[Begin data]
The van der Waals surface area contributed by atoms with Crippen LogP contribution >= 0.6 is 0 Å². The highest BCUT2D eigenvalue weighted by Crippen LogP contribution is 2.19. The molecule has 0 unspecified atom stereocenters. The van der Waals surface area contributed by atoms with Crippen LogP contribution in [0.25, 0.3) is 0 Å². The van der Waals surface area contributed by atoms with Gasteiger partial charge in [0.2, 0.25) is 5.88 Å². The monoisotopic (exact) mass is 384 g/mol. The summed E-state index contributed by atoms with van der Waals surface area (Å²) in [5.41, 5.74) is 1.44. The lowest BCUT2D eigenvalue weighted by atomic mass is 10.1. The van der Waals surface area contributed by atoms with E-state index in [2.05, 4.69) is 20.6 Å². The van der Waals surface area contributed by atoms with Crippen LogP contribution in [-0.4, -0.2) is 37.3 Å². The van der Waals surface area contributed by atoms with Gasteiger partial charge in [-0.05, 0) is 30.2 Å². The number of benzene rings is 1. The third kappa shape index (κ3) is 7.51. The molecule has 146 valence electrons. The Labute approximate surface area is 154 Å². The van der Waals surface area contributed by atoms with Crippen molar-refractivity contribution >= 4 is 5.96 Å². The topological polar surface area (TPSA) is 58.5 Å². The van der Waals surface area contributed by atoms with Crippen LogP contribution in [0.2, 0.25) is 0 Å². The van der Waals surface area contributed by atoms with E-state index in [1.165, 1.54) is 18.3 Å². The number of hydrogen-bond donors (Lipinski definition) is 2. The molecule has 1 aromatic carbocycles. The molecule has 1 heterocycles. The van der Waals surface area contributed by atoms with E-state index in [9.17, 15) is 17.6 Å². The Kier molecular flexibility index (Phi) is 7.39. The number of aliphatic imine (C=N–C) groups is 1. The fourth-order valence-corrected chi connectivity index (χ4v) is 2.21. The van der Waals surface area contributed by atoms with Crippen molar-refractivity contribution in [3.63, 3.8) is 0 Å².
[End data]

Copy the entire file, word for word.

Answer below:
The van der Waals surface area contributed by atoms with Crippen LogP contribution >= 0.6 is 0 Å². The highest BCUT2D eigenvalue weighted by Crippen LogP contribution is 2.19. The molecule has 0 unspecified atom stereocenters. The van der Waals surface area contributed by atoms with Crippen LogP contribution in [0.25, 0.3) is 0 Å². The van der Waals surface area contributed by atoms with Gasteiger partial charge in [0.2, 0.25) is 5.88 Å². The monoisotopic (exact) mass is 384 g/mol. The summed E-state index contributed by atoms with van der Waals surface area (Å²) in [5.41, 5.74) is 1.44. The lowest BCUT2D eigenvalue weighted by atomic mass is 10.1. The van der Waals surface area contributed by atoms with E-state index in [2.05, 4.69) is 20.6 Å². The van der Waals surface area contributed by atoms with Crippen LogP contribution in [-0.4, -0.2) is 37.3 Å². The van der Waals surface area contributed by atoms with Gasteiger partial charge in [-0.05, 0) is 30.2 Å². The number of benzene rings is 1. The third kappa shape index (κ3) is 7.51. The molecule has 146 valence electrons. The Labute approximate surface area is 154 Å². The van der Waals surface area contributed by atoms with Crippen molar-refractivity contribution >= 4 is 5.96 Å². The topological polar surface area (TPSA) is 58.5 Å². The van der Waals surface area contributed by atoms with Crippen LogP contribution in [0.2, 0.25) is 0 Å². The van der Waals surface area contributed by atoms with E-state index in [1.165, 1.54) is 18.3 Å². The number of hydrogen-bond donors (Lipinski definition) is 2. The molecule has 1 aromatic carbocycles. The molecule has 1 heterocycles. The van der Waals surface area contributed by atoms with E-state index in [9.17, 15) is 17.6 Å². The Kier molecular flexibility index (Phi) is 7.39. The number of aliphatic imine (C=N–C) groups is 1. The fourth-order valence-corrected chi connectivity index (χ4v) is 2.21. The van der Waals surface area contributed by atoms with Crippen molar-refractivity contribution in [3.63, 3.8) is 0 Å².